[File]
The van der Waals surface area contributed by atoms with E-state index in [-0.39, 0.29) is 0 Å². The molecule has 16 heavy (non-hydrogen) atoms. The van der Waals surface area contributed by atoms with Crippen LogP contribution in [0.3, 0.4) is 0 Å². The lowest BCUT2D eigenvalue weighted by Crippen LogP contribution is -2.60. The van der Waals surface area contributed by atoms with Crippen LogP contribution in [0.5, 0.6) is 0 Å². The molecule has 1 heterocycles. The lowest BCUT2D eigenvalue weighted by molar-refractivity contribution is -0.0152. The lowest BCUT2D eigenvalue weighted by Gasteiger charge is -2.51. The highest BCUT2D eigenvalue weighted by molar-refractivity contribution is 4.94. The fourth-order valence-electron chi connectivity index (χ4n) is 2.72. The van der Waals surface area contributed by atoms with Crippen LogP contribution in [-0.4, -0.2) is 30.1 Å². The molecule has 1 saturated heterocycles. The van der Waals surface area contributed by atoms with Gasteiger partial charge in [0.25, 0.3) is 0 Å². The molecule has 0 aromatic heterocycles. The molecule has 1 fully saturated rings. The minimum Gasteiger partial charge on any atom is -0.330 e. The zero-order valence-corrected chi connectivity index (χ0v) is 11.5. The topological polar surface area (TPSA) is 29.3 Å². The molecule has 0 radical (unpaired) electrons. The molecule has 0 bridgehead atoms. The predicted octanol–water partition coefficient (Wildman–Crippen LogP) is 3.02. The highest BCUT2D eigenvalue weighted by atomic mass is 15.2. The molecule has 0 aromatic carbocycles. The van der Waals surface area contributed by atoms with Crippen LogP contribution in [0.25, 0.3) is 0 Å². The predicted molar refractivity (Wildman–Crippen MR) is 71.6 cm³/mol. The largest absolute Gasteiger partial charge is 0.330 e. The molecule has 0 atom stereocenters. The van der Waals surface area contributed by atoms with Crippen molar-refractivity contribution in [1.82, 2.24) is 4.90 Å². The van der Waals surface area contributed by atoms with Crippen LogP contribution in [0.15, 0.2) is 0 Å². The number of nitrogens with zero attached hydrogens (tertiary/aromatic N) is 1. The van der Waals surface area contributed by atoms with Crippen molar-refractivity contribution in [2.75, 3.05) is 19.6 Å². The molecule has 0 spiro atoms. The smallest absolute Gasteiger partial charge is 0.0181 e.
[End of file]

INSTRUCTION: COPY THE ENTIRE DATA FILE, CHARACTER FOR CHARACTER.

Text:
The van der Waals surface area contributed by atoms with E-state index in [-0.39, 0.29) is 0 Å². The molecule has 16 heavy (non-hydrogen) atoms. The van der Waals surface area contributed by atoms with Crippen LogP contribution in [0.3, 0.4) is 0 Å². The lowest BCUT2D eigenvalue weighted by Crippen LogP contribution is -2.60. The van der Waals surface area contributed by atoms with Crippen LogP contribution in [0.5, 0.6) is 0 Å². The molecule has 1 heterocycles. The lowest BCUT2D eigenvalue weighted by molar-refractivity contribution is -0.0152. The lowest BCUT2D eigenvalue weighted by Gasteiger charge is -2.51. The highest BCUT2D eigenvalue weighted by molar-refractivity contribution is 4.94. The fourth-order valence-electron chi connectivity index (χ4n) is 2.72. The van der Waals surface area contributed by atoms with Crippen LogP contribution in [-0.4, -0.2) is 30.1 Å². The molecule has 1 saturated heterocycles. The van der Waals surface area contributed by atoms with Gasteiger partial charge in [0.25, 0.3) is 0 Å². The molecule has 0 aromatic heterocycles. The molecule has 1 fully saturated rings. The minimum Gasteiger partial charge on any atom is -0.330 e. The zero-order valence-corrected chi connectivity index (χ0v) is 11.5. The topological polar surface area (TPSA) is 29.3 Å². The molecule has 0 radical (unpaired) electrons. The molecule has 0 bridgehead atoms. The predicted octanol–water partition coefficient (Wildman–Crippen LogP) is 3.02. The highest BCUT2D eigenvalue weighted by atomic mass is 15.2. The molecule has 0 aromatic carbocycles. The van der Waals surface area contributed by atoms with Crippen LogP contribution in [0.25, 0.3) is 0 Å². The predicted molar refractivity (Wildman–Crippen MR) is 71.6 cm³/mol. The largest absolute Gasteiger partial charge is 0.330 e. The molecule has 0 atom stereocenters. The van der Waals surface area contributed by atoms with Crippen molar-refractivity contribution in [1.82, 2.24) is 4.90 Å². The van der Waals surface area contributed by atoms with Crippen LogP contribution in [0.15, 0.2) is 0 Å². The number of nitrogens with zero attached hydrogens (tertiary/aromatic N) is 1. The van der Waals surface area contributed by atoms with Crippen molar-refractivity contribution in [2.75, 3.05) is 19.6 Å². The molecule has 0 spiro atoms. The smallest absolute Gasteiger partial charge is 0.0181 e.